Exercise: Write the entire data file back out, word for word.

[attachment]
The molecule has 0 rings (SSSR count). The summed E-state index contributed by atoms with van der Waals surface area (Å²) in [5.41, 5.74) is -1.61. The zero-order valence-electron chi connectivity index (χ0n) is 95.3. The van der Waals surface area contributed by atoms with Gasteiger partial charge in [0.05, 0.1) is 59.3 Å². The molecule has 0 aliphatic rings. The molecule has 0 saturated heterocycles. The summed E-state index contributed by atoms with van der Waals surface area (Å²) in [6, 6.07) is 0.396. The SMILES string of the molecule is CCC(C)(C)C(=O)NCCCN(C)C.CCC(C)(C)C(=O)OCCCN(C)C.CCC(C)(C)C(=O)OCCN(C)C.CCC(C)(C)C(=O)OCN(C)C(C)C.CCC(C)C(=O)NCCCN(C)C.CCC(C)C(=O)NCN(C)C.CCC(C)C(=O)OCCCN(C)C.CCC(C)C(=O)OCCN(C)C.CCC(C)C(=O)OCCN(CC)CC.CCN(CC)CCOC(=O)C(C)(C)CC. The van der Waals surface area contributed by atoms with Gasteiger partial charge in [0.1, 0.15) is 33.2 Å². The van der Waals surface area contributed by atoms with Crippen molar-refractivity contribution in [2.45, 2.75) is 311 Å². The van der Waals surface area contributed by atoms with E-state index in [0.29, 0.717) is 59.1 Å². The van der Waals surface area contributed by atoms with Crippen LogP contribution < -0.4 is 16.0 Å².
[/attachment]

The molecule has 0 rings (SSSR count). The summed E-state index contributed by atoms with van der Waals surface area (Å²) in [5.41, 5.74) is -1.61. The zero-order valence-electron chi connectivity index (χ0n) is 95.3. The van der Waals surface area contributed by atoms with Gasteiger partial charge in [0.05, 0.1) is 59.3 Å². The molecule has 0 aliphatic rings. The molecule has 0 saturated heterocycles. The summed E-state index contributed by atoms with van der Waals surface area (Å²) in [6, 6.07) is 0.396. The SMILES string of the molecule is CCC(C)(C)C(=O)NCCCN(C)C.CCC(C)(C)C(=O)OCCCN(C)C.CCC(C)(C)C(=O)OCCN(C)C.CCC(C)(C)C(=O)OCN(C)C(C)C.CCC(C)C(=O)NCCCN(C)C.CCC(C)C(=O)NCN(C)C.CCC(C)C(=O)OCCCN(C)C.CCC(C)C(=O)OCCN(C)C.CCC(C)C(=O)OCCN(CC)CC.CCN(CC)CCOC(=O)C(C)(C)CC. The van der Waals surface area contributed by atoms with Gasteiger partial charge in [0.1, 0.15) is 33.2 Å². The van der Waals surface area contributed by atoms with Crippen molar-refractivity contribution in [2.45, 2.75) is 311 Å². The van der Waals surface area contributed by atoms with E-state index in [0.29, 0.717) is 59.1 Å². The van der Waals surface area contributed by atoms with Crippen LogP contribution < -0.4 is 16.0 Å².